I subscribe to Dictionary.com’s Word of the Day, and I recently got a very interesting word: “poetaster.” Here’s the definition:
po·et·as·ter [poh-it-as-ter] noun
an inferior poet; a writer of indifferent verse.
Essentially, a poetaster is an imposter poet.
And I thought about my flying and other pilots I have flown and worked with in the past – and I realized that many pilots, once they “finish” training, become “pilotasters” – indifferent, inferior, imposter pilots!
How do you know if you are a pilotaster?
- Do you rush your preflight, and miss things in the process (like visually checking your fuel)?
- Do you try to “save” a bad landing instead of going around and trying again?
- Do you skip checking weather (DUATS or 1-800-WX-BRIEF) because you’re “just staying in the pattern” or only going to the practice area?
- Do you have a hard time believing what is actually happening with the weather because “it’s not what the forecast said” or “not what the METAR / ATIS said?”
- Do you fly lower than necessary or “buzz” your friends’ or family’s houses?
- Do you “stretch your fuel” and pass up perfectly good refueling spots on cross-countries,even though you might have a stronger headwind (or weaker tailwind) than anticipated (or for some other reason you are burning fuel more rapidly than you originally planned)?
- Related: Do you even pay attention to your ACTUAL fuel burn and your time between checkpoints on your cross-country flights?
- Do you note the time you takeoff on your cross-country flights so you can actually keep track of how long you have been in the air?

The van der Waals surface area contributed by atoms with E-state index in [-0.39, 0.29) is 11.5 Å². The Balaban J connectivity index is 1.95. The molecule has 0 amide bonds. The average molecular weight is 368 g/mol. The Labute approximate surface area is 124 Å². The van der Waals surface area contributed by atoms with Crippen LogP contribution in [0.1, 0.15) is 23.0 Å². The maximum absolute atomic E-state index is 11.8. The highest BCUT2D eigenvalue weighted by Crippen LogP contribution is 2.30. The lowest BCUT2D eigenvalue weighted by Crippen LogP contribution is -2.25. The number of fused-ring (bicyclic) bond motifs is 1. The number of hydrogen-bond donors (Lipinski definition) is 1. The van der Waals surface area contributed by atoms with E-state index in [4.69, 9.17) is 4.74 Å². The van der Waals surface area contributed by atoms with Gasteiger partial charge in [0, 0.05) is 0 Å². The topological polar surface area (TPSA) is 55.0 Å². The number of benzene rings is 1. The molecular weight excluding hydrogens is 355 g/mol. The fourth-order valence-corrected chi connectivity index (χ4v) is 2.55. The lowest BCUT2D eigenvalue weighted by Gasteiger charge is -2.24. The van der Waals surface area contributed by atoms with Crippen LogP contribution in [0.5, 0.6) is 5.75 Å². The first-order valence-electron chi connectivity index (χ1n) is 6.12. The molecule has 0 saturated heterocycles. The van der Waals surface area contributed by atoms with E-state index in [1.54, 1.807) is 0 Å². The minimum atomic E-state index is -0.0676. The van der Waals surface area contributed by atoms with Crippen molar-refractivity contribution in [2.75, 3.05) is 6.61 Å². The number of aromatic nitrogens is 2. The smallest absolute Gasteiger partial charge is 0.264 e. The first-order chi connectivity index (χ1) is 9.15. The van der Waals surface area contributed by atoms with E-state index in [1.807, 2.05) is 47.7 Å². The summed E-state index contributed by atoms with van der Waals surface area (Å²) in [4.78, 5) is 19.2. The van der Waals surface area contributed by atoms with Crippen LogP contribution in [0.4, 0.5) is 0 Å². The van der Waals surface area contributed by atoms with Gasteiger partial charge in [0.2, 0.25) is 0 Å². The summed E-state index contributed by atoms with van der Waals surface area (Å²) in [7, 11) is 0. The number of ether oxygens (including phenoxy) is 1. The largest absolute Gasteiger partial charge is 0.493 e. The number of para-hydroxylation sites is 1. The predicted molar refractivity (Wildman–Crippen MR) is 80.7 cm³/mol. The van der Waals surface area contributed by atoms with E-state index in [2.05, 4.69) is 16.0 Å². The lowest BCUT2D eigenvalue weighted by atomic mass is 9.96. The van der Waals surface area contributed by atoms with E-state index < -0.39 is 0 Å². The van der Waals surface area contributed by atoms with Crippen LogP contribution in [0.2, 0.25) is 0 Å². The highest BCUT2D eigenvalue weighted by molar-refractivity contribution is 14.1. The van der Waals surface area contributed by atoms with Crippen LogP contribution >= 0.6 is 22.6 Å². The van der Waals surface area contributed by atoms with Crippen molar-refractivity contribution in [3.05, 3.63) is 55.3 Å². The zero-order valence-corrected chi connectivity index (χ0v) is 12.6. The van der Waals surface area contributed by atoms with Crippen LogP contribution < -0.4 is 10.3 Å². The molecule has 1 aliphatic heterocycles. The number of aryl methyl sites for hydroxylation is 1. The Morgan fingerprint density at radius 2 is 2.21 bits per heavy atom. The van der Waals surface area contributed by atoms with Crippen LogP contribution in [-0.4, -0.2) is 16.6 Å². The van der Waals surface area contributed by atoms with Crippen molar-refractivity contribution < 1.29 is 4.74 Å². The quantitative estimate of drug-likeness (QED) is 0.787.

- Do you forget to lean, or lean improperly (or maybe were never taught to lean your plan and then never took the time to learn it on your own)?
- Do you regularly forget to untie or un-chock the airplane?
- Do you accidentally leave the parking brake set as you start your taxi (or even all the way through takeoff, and maybe even landing)?
- Do you review your Pilot’s Operating Handbook (POH) regularly to refresh your knowledge of your V-Speeds and emergency procedures?
- Do you play “what if” every chance you get, and actually pick out a good emergency landing spot “just in case” something happens and you need it? Do you keep that always in mind as you fly?
I’m sure you can think of more items to add (so tell us in the comments what you think should – or should not) be on this list.
I’d also like to point out that I don’t think that anyone always “is” or “is not” a pilotaster. I, myself have been guilty of just about every item on the above list at one time or another (never all at the same time, but sometimes more than one at a time) – I think that we all have days when we are pilotasters and days when we are not. My goal is to not be a pilotaster most days – to minimize the flights where I would have to consider myself as a pilotaster after the fact.
So I strive to avoid these situations by doing my absolute best, absolutely every time I step up to an airplane. I hope you can say the same!
Thanks for reading the Smart Flight Training blog – I hope you enjoyed this post, and please add to the list above if you have things that you – ahem – know other pilots do that might bite them someday! Tailwinds, and have a great week!
Andrew Hartley is a certificated flight instructor and commercial pilot in Columbus, Ohio.
Here it is: The first episode of The Smart Flight Training Podcast!
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